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Protests grow at Syrian archbishops’ visa refusals

16 December 2016

PA

Dignitaries: Prince Charles and Syrian Orthodox clergy at the consecration of the new St Thomas's Cathedral, in west London, last month

Dignitaries: Prince Charles and Syrian Orthodox clergy at the consecration of the new St Thomas's Cathedral, in west London, last month

ANGER at the refusal of UK visas to three Syrian Orthodox archbishops continued to grow this week.

Shortly after the news broke last week that the three clerics had been denied entry to Britain to attend the consecration of their Church’s first cathedral in the UK, 62 clergy, including two Anglican bishops, added their names to an open letter to the Home Secretary from the Revd Chris Phillips, Vicar of St Mary’s, Willesden, recording their “dismay” (News, 9 December).

Among the dozens of clerics from across the Church of England who signed the letter were the Bishop of Willesden, the Rt Revd Pete Broadbent, and the Bishop of Bucking­ham, Dr Alan Wilson.

Those refused entry were “respected Christian leaders, whose bona fides could easily have been checked with the Archbishop of Canterbury’s office at Lambeth Palace, or with the Syriac Orthodox Church in this country”, the letter says.

The Home Office’s reasons for refusing the visa applications “do not seem to take serious­ly the reality of the Archbishops’ urgent and serious pastoral responsibilities in their home countries,” the signatories write.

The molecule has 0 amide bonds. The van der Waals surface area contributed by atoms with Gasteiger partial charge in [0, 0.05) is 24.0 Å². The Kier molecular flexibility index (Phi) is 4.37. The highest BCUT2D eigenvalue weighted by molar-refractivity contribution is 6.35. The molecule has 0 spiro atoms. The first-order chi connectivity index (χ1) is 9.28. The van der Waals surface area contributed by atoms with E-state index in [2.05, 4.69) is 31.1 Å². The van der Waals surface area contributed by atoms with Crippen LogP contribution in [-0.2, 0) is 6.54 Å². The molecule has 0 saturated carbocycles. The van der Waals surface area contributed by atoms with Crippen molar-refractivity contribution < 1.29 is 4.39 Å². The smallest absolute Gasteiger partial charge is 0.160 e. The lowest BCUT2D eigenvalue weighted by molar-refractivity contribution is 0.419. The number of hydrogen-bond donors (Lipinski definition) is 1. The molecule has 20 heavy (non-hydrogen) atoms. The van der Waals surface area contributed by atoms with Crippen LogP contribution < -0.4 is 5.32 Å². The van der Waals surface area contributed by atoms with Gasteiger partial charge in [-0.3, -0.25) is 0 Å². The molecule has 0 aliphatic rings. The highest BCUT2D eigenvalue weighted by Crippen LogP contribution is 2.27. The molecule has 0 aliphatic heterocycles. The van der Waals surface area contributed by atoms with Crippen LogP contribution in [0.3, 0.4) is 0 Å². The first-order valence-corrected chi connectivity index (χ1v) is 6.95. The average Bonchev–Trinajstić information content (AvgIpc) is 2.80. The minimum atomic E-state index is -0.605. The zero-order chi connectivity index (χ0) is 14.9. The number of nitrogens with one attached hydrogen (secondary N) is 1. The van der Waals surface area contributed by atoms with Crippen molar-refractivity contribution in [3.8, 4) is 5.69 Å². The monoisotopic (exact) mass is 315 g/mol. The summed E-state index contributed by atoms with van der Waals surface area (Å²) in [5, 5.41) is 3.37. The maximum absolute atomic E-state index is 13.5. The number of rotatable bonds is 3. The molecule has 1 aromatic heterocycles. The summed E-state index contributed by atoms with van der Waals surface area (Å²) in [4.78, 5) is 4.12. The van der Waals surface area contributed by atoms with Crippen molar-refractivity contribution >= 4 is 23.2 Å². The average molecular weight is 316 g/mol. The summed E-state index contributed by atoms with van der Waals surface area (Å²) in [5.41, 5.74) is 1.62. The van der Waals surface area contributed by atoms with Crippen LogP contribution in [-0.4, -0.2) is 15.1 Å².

Reforms needed to be made urgently to ensure that the visa system was more equitable and compassionate, the letter concludes.

The most senior Syrian Orthodox cleric in Britain, the Metropolitan and Patriarchal Vicar of the UK, Archbishop Mor Athanasius Toma Dawod, reported that the Archbishop of Mosul, Mor Nicodemus Daoud Sharaf, and the Archbishop of St Matthew’s, Mor Timothy Mosa Alshamany were denied visas on the grounds that they might claim asylum, and because they did not have enough money. Both are from Iraq but now live in the Kurd­istan region of the country, after having fled from the Islamic State group two years ago.

A third prelate, the Archbishop of Homs and Hama in Syria, Mor Selwanos Boutros Alnemeh, was told by the British embassy in Lebanon that his application was bound to fail because he was a Syrian national.

The Bishop of Coventry, Dr Christopher Cocksworth, has tabled a series of questions in the House of Lords to the Home Office, challenging it on the incident.

Besides asking the department if it planned to review the case, Dr Cocks­worth asked for the entire visa policy on Syria and Iraq to be reviewed. He also asked how many times visas had been refused to those applying to travel from the two countries. No reply has yet been given by the Home Office.

Speaking last week, Archbishop Dawod said that the Government’s actions betrayed its attitude to the persecuted Church.

“We don’t think they care about us. If they cared about us, why wouldn’t they give us visas? We know we are persecuted people,” he said.

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